Letter from Joan Daves to MLK Regarding Publication Deadlines

Monday, January 30, 1967

In this letter, Joan Daves provides feedback on Dr.King's chapter on "Black Power,"and she informs Dr. King that she is waiting for chapters on "White Backlash" and "What It Means to be a Negro in America," for his book "Where do We Go From Here: Chaos or Community?"

Nobel Peace Prize Acceptance Speech Draft

This is a draft of Dr. King's Nobel Peace Prize acceptance speech. Handwritten notes are written in the margins to indicate future amendments. Dr. King states that he experiences this moment of acceptance for himself and "those magnificent devotees of nonviolence who have moved so courageously against the ramparts of racial injustice."

Oxford Movement

Dr. King explains the Oxford Movement, a nineteenth century movement within the Anglican Church.

Final Plans for the March on Washington for Jobs and Freedom

This final organizing manual for the March on Washington for Jobs and Freedom details all logistics of the march, including the purpose of the march and accommodations for arriving in Washington, D.C.

Christianity

Dr. King outlines Angus' interpretation of Hegel's views on Christianity in the book, "The Mystery Religion and Christianity."

Letter from Mr. and Mrs. Ronald Yankowski to MLK

Monday, July 4, 1966

Mr. and Mrs. Yankowski of New York inform Dr. King of their plan to open a museum for junior high students featuring Americans of great importance. They request a collection Dr. King's past articles and photographs to be highlighted in the museum.

MLK Statement about the New York Riots

Monday, July 27, 1964

Dr. Kind addresses the press' claim that civil rights leaders are involved in the outbreak of riots in New York. He says that violence creates more social problems than it solves. He says that government officials need to take responsibility and help all American citizens gain justice and equality.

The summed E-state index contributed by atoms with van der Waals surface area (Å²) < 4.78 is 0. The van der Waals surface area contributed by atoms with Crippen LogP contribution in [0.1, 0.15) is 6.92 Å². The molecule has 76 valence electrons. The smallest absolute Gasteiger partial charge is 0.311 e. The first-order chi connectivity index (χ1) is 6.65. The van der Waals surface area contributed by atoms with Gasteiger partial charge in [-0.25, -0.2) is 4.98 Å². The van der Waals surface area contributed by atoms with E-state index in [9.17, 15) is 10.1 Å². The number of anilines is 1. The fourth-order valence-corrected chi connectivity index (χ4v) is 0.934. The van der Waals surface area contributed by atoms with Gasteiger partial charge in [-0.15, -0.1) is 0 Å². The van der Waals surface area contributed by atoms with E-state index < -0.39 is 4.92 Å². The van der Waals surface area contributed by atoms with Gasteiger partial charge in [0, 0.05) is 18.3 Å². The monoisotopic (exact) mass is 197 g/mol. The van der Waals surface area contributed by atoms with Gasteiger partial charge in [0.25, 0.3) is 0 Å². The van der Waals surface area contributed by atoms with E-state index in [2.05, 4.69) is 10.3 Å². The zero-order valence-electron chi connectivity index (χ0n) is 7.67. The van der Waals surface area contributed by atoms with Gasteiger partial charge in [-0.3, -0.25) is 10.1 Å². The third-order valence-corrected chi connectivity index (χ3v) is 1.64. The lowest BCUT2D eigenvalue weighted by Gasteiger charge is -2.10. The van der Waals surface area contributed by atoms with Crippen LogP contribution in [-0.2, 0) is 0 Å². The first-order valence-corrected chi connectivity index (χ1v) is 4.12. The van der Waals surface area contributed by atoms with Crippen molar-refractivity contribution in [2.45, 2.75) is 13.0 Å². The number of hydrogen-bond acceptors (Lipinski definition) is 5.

Letter from E. Paul Weaver to MLK

Tuesday, January 9, 1962

E. Paul Weaver writes to Dr. King enclosing a small contribution for the work of the SCLC. Weaver also requests that the Dr. King visit Camp Mack as a guest speaker. The Executive Secretary of Church of the Brethren, one of three historic peace churches in the U. S., informs Dr. King of the Brethren's strong stand against slavery long before the Civil War.

Support Letter to MLK

Saturday, August 6, 1966

The author of this letter is sending Dr. King a book entitiled 'Satyagraha in South Africa' by Mahatma Gandhi. The book holds similarities to Dr. King's book 'Stride Towards Freedom'. The author of the letter describes how both books have provided inspiration to those who believe in the philosophy of non-violence.

Letter from MLK to Rev. James Endicott

Monday, December 18, 1967

Dr. King acknowledges the receipt of Rev. Endicott's telegram inviting him to speak at a rally in Toronto. He regretfully declines the invitation due to the volume of work with his organization.

Christianity (History Of)

Dr. King quotes Harkness on the history of Christianity. Likely this is American theologian Georgia Harkness.

Letter from Dr. Nickolas W. Dick to MLK

Tuesday, September 6, 1966

Dr. King expresses regret to Dr. Dick regarding his inability to participate in a series of meetings sponsored by the Conference of Mennonites in Winnipeg, Canada.

Letter from Senator Thomas H. Kuchel to MLK

Wednesday, July 1, 1964

California Republican Senator Thomas H. Kuchel writes Dr. King thanking him his letter celebrating the recent passage in the Senate of the Civil Rights bill.

Prayer

Dr. King writes about the topic prayer.

A Letter to MLK to President Lyndon B. Johsnon

Friday, April 13, 1962

In a letter to MLK, President Lyndon B. Johnson addresses the issue of Federal employment in Atlanta. Johnson informs King of the previous meeting held with the Civil Service Commission and the steps being taken to move forward.

Letter from Robert F. Kennedy to MLK

Friday, June 5, 1964

Attorney General Robert F. Kennedy expresses appreciation to Dr. King for agreeing to give an oral history interview for the JFK Library.